It isn’t often in the course of an institution’s history that a single year stands out so clearly, but such was the 1985—1986 academic year for UT Southwestern.

On October 14, 1985, it was announced that Drs. Joseph L. Goldstein and Michael S. Brown had won the Nobel Prize in Physiology or Medicine “for their discoveries concerning the regulation of cholesterol metabolism.”

Never before had a Nobel Prize in Physiology or Medicine been awarded for
research done exclusively within the state of Texas. Brown and Goldstein found that “human cells have low-density lipoprotein (LDL) receptors that remove cholesterol from the blood” and that when LDL receptors are not present in sufficient numbers, individuals become at risk for cholesterol related diseases.

It was a pioneering discovery that would lead to the development of statins, which help regulate cholesterol, improve the quality of life for millions of people, and save lives.

The Nobel Prize, wrote Harriet Zuckerman in her book Scientific Elite, is the “gold standard by which all other scientific awards are judged…[the] universal and instantly understood metaphor of supreme achievement.”

When Brown and Goldstein received their Nobel awards in Stockholm on December 10, 1985, it was a triumph not only for their landmark research into cholesterol metabolism but for UT Southwestern and the Dallas community, which had nurtured their talent, supported their work and maintained their loyalty in the face of highly attractive offers from other prestigious institutions.

In scientific circles, the question was asked: What was it about UT Southwestern that encouraged the growth and development of these two assistant professors?

The answer is found in the DNA that makes up the medical school: an insistence from Dr. Cary when the school was founded — that medical and scientific excellence be intertwined with a unique culture of collaboration.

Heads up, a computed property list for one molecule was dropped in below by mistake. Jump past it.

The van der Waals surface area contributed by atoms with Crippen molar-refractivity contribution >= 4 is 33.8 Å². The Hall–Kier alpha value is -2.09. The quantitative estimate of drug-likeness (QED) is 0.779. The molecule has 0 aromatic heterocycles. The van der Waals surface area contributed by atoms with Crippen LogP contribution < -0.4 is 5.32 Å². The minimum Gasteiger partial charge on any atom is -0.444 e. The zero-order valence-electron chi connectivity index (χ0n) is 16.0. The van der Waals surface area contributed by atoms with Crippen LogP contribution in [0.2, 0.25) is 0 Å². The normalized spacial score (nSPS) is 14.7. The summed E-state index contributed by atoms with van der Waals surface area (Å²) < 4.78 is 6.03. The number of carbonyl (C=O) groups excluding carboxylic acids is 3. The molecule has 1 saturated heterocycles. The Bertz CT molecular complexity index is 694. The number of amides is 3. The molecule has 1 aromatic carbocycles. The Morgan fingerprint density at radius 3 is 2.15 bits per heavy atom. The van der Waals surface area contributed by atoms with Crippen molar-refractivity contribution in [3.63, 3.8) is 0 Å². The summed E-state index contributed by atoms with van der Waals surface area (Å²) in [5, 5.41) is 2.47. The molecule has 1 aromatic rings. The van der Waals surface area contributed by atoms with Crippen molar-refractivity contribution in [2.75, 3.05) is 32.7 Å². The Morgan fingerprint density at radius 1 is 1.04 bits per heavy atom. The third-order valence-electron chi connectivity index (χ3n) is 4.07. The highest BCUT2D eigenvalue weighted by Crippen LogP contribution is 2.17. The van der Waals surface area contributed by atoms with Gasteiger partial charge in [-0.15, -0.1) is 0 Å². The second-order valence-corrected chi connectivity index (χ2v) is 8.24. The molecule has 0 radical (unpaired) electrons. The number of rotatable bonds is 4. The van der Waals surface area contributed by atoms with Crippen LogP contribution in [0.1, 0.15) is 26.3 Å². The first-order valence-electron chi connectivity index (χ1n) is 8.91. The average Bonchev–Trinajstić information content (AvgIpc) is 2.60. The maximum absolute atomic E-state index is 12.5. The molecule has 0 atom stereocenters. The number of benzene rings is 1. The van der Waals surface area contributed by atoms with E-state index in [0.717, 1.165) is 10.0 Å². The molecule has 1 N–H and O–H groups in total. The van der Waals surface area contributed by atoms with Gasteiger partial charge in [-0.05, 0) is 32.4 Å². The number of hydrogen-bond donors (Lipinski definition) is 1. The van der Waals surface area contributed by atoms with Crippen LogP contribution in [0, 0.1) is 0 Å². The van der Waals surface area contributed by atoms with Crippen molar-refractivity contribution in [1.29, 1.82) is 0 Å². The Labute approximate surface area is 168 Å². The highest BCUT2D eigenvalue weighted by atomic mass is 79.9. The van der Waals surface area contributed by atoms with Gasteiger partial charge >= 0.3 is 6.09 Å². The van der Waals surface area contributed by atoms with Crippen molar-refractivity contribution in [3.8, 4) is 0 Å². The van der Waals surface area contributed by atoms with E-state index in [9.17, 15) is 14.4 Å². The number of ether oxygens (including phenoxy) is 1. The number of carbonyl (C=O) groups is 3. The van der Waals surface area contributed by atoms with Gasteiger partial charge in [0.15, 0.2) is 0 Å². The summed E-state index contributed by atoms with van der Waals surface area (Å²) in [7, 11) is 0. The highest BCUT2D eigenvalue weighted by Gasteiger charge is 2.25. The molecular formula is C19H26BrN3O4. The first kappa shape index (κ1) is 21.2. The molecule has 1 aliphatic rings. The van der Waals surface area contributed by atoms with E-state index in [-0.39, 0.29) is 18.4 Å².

I don’t believe that the work that Joe and I have done could have been done at any other institution.

Michael S. Brown, M.D., Nobel Laureate

Brown and Goldstein did more than help inspire the commercial development of a new category of lifesaving drugs — they electrified the imaginations of medical researchers around the world.

The scientific foundation of their work was the discovery that cells have surface receptors that trap cholesterol-carrying molecules, which are then internalized for cellular use.

When Brown and Goldstein started out, the existence of cell receptors was known — but what those receptors did, how they worked or how common they were was unknown.

Through their discoveries, [Dr. Brown and Dr. Goldstein] revolutionized our knowledge about the regulation of cholesterol metabolism and the treatment of diseases caused by abnormally elevated cholesterol levels in the blood.

The Nobel Committee, Stockholm

The discovery that receptors played a vital role in the regulation of cholesterol in the bloodstream was a quantum scientific leap. Suddenly, it seemed possible that receptors might be unwitting doormen allowing disease to enter the cell — a kind of microscopic Trojan horse. It was an idea that could be applied to many metabolic processes, and it illuminated a new realm of discovery at life’s most basic level.